Spain: The Case of the Belorado Poor Clares Ends in Excommunication Amid ‘Confusion’

After numerous twists and turns, the Archbishop of Burgos decreed the excommunication for schism of 10 Poor Clares. They were also expelled from consecrated life, no longer recognized as religious by the Church.


Vatican City (06/23/2024 10:00, Gaudium Press) The case of the Poor Clares of Belorado has reached a tragic conclusion, as every excommunication is a tragedy.

After numerous twists and turns, the Archbishop of Burgos, as pontifical commissioner and legal representative of the monasteries of Belorado, Oruña, and Derio, decreed the excommunication for schism of 10 former Poor Clares from this monastery. They were also expelled from consecrated life, no longer recognized as religious by the Church. (To access the original Spanish Communiqué from the Archdiocese of Burgos, click here).

However, “there still exists a monastic community composed of the Sisters who did not incur excommunication, as they did not support the schism: these are the five older Sisters and three other Sisters who, although not currently in the monastery, still belong to the community as they are incardinated in it,” according to the statement from the Archbishop of Burgos.

The decree of excommunication is still fresh, but considering the trajectory of history, the Catholic world is already questioning: what happened? How could ten cloistered nuns, who are everywhere examples of piety, humility, and sound doctrine, be excluded from the Roman Church?

“The history of the Church is full of heretics and schismatics, and many of them, if not all, are those who claim purity of doctrine,” some will quickly point out. But in this case, there are aspects that deserve consideration.

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The ex-Clares are now under the “care” of a “puppet” – according to Sister Maria Amparo, the only nun who left that monastery, referring to Bishop Pablo de Rojas – something that adds intrigue to the matter. What moved these nuns to submit to someone without any relevance, as has been reported in recent days?

On social media, there are abundant comments about the incident, and typically, those who comment do not question the justice and necessity of the grave measure taken. Many point to the possibility of double standards: why excommunicate this group but allow others who defend heresies to continue freely in their heterodoxies? Moreover, there are various allusions on social media to the lack of action by the Vatican in the face of the many heterodoxies propagated in the context of the German Synodal Way and the German Church.

This case seems to be a minor issue for several reasons, including that – whether just an excuse or not – from the beginning, the excommunicated of Belorado claimed the ‘confusion’ from the hierarchy as the main reason for their decisions, which does not align with what they professed when they made their vows.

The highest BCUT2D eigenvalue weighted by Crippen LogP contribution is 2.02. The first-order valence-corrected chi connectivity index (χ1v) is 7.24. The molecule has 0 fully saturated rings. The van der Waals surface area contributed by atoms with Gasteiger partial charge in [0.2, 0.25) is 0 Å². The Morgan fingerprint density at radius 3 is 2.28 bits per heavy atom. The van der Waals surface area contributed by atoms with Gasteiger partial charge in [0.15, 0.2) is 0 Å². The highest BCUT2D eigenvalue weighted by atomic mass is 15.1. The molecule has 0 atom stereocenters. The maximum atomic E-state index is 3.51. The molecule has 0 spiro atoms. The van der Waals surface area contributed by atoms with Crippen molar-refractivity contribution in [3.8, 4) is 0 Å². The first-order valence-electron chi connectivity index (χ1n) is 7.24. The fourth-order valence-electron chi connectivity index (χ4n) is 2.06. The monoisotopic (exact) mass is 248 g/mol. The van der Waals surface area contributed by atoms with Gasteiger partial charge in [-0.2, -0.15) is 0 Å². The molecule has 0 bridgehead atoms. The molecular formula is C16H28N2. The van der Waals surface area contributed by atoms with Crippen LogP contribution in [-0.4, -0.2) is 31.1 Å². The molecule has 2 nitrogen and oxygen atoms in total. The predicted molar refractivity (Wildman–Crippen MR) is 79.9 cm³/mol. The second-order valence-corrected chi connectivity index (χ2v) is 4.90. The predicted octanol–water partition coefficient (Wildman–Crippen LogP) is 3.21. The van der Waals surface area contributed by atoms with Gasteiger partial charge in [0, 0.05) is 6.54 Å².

Indeed, the “confusion” within the Church and even among elements of the hierarchy is a fact recognized at the highest level, as recently highlighted by Cardinal Robert Sarah at The Catholic University of America, stating categorically that “the crisis does not reside so much in the secular world and its evils, but rather in the lack of faith within the Church itself.”

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Is it not evident that this current state of confusion – described by the Guinean Cardinal as an environment where “everything becomes conditional and subjective” and, in many Catholic circles, there is a tendency to “ignore Scripture, Tradition, and the Magisterium” – is conducive to the influence of ‘puppets’ like Pablo de Rojas, who present themselves as defenders of truth and Christian tradition, attracting to their networks unsuspecting, confused, and distressed people? Everything indicates yes.

In this context, the lack of measures regarding the numerous deviations found in the so-called German Synodal Way – which moves forward towards establishing a “synodal councils” Church, alien to the Church that Christ left – is certainly a factor generating anguish and perplexity, and enables the emergence of pseudo-messiahs disguised as defenders of Tradition.

At this point, Cardinal Sarah’s appeal to bishops to exercise their mission as teachers and defenders of the unity of faith, and thus be a source of “clarity for lay faithful,” resounds. It is precisely this lack of clarity, based on Scripture, Tradition, and the Catholic Magisterium, that can be alleged as a supreme lack by the Shepherd of Shepherds, when considering the mission entrusted to bishops when He entrusted them with their flocks. And Christ the Shepherd’s “excommunication” is even more tragic…

In short, it is still too early for an in-depth analysis, and many other factors need to be considered. However, this must be done for the benefit of the Church at a difficult time. (CCM)

Compiled by Gustavo Kralj

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